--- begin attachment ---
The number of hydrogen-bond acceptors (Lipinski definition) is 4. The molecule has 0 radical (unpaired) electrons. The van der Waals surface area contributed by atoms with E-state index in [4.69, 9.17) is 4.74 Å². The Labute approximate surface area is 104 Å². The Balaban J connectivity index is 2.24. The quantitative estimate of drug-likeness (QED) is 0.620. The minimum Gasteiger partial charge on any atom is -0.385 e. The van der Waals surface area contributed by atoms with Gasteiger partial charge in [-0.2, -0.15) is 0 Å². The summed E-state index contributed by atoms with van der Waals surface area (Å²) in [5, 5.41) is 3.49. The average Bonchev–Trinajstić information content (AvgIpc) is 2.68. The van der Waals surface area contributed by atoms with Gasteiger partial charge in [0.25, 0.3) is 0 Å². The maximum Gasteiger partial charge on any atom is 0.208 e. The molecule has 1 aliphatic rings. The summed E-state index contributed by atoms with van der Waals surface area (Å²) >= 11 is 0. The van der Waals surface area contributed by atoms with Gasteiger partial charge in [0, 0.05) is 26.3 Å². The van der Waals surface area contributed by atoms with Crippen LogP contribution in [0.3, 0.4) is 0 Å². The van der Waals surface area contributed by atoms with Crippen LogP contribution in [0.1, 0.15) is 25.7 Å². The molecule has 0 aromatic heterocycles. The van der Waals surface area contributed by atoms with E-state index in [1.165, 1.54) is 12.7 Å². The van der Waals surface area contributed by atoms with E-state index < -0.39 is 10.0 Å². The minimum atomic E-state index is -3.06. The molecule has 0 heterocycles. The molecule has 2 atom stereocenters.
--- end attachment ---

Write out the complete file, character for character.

The number of hydrogen-bond acceptors (Lipinski definition) is 4. The molecule has 0 radical (unpaired) electrons. The van der Waals surface area contributed by atoms with E-state index in [4.69, 9.17) is 4.74 Å². The Labute approximate surface area is 104 Å². The Balaban J connectivity index is 2.24. The quantitative estimate of drug-likeness (QED) is 0.620. The minimum Gasteiger partial charge on any atom is -0.385 e. The van der Waals surface area contributed by atoms with Gasteiger partial charge in [-0.2, -0.15) is 0 Å². The summed E-state index contributed by atoms with van der Waals surface area (Å²) in [5, 5.41) is 3.49. The average Bonchev–Trinajstić information content (AvgIpc) is 2.68. The van der Waals surface area contributed by atoms with Gasteiger partial charge in [0.25, 0.3) is 0 Å². The maximum Gasteiger partial charge on any atom is 0.208 e. The molecule has 1 aliphatic rings. The summed E-state index contributed by atoms with van der Waals surface area (Å²) >= 11 is 0. The van der Waals surface area contributed by atoms with Gasteiger partial charge in [0, 0.05) is 26.3 Å². The van der Waals surface area contributed by atoms with Crippen LogP contribution in [0.3, 0.4) is 0 Å². The van der Waals surface area contributed by atoms with Crippen LogP contribution in [0.1, 0.15) is 25.7 Å². The molecule has 0 aromatic heterocycles. The van der Waals surface area contributed by atoms with E-state index in [1.165, 1.54) is 12.7 Å². The van der Waals surface area contributed by atoms with E-state index < -0.39 is 10.0 Å². The minimum atomic E-state index is -3.06. The molecule has 0 heterocycles. The molecule has 2 atom stereocenters.